In support of this conclusion we cannot do better than appeal to his adversaries, to the Catholic Church, which in such questions has ever judged with all the keenness of a natural instinct. The Church had recognised in Wycliffe her most dangerous enemy, the man who had laid the axe to the root of her proud but corrupt tree. The Synod at Rome had ordered the writings of Wycliffe to be burnt, and had fulminated against him the curse of the Church. The Council of Constance, in its eighth session, in May, 1415, solemnly pronounced him a heretic, condemned his doctrine, and in its fanatical zeal ordained that his accursed bones should be dug up out of consecrated ground, and his earthly remains scattered upon the river.

Again, that the Council were for classing Huss altogether with Wycliffe, is particularly shown by its eagerness to fasten on Huss the heresies of Wycliffe, to which point his accusers always came back. The same thing appears in many of the speeches of the most eminent men in the Council, but especially in the sentence, in which the doctrines and the person of Wycliffe fill the foreground, and Huss is treated simply as an adherent and disciple of Wycliffe, and condemned to be burnt accordingly.

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'Paletz, then, was quite right when he said to Huss, Since the birth of Christ no heretic has written more dangerously against the Church than thou and Wycliffe.' For it is just this phenomenon, that what had found in Wycliffe clear dogmatic expression, had at once assumed in Huss a direct practical shape-one-sidedly practical, it may be, but probably for that very reason all the more truly popular-it is just this fact, I say, which proves that in the Bohemian Reformer the new principle had already become life and reality, and had gained in depth and earnestness. This has been already pointed out in detail. The evangelical conception of the Church at once attains with Huss its practical application in what he says of the universal priesthood, and, if Gerson is to be believed in the articles of accusation which he drew up, the Reformer himself went so far as to maintain that every pious man has a right and is bound to teach and to preach (quod omnis bene vivens secundam vitam Christi potest et debet docere palam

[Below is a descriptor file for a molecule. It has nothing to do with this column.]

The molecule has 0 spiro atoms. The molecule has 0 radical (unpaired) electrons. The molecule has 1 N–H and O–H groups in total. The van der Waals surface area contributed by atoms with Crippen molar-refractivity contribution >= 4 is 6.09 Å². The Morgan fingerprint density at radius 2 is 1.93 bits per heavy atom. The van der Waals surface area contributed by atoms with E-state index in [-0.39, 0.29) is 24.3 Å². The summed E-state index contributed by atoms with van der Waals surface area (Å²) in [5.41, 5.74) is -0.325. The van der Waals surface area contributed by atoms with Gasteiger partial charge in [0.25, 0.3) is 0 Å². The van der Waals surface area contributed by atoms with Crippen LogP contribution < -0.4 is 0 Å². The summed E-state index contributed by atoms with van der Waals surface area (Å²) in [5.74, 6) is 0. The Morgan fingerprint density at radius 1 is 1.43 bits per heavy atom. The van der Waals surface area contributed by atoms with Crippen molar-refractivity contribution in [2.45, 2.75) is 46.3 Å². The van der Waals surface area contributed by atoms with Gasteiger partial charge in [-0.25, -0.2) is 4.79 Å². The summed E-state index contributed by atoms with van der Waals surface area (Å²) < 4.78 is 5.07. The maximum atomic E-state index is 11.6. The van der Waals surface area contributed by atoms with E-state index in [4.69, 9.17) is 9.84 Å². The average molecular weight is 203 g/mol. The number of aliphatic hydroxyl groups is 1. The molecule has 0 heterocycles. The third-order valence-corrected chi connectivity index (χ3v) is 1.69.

et prædicare). The refusal to bow to the papal authority, which he is unable theoretically to carry through, he maintains simply by implication, in that he revolts against being hindered by the papal excommunication from the fulfilment of his duty as a preacher imposed on him immediately by God. So, too, if when he asserts the authority of Scripture he glances wistfully at tradition, and the holy doctores, nevertheless the study of his practical writings in particular, and of his whole personality, shows that with him the authority of Scripture had become a living power. They breathe throughout, and that far more than Wycliffe's, a spirit inwardly akin to the Gospel, and based on it alone. In Huss we meet with a really living and personal relationship to Christ, after which we see Wycliffe earnestly striving only. In this respect the reforming principle in Huss rises to a higher level than in Wycliffe, to whom he is decidedly inferior in importance, power, and clearness of intellect, and approaches in a marked degree the full pitch which it attains in Luther.

A deeper study of history will not reproach us with a leaning to the magical and superstitious if we here mention also the marvellous insight and the prophetical element in Huss. It proves how full his mind was of the weal and woe of the Church; how this one thought swayed his soul. As an example of this trait, which is everywhere discernible, especially in his last peril, we adduce only that dream, of which he writes so touchingly from his prison:-'I saw how in Bethlehem* men endeavoured to deface all the pictures of Christ, and they succeeded in doing so. Then on the next day I arose and saw a number of painters, who had painted many more and much finer ones. In like manner, I too hope,' he proceeds to say, that the life of Christ which by my ministry in Bethlehem has been painted by means of His word in the hearts of men, will be better painted and by more and better preachers than I; and with this prospect will I comfort myself.''-Jaeger, pp. 93-95.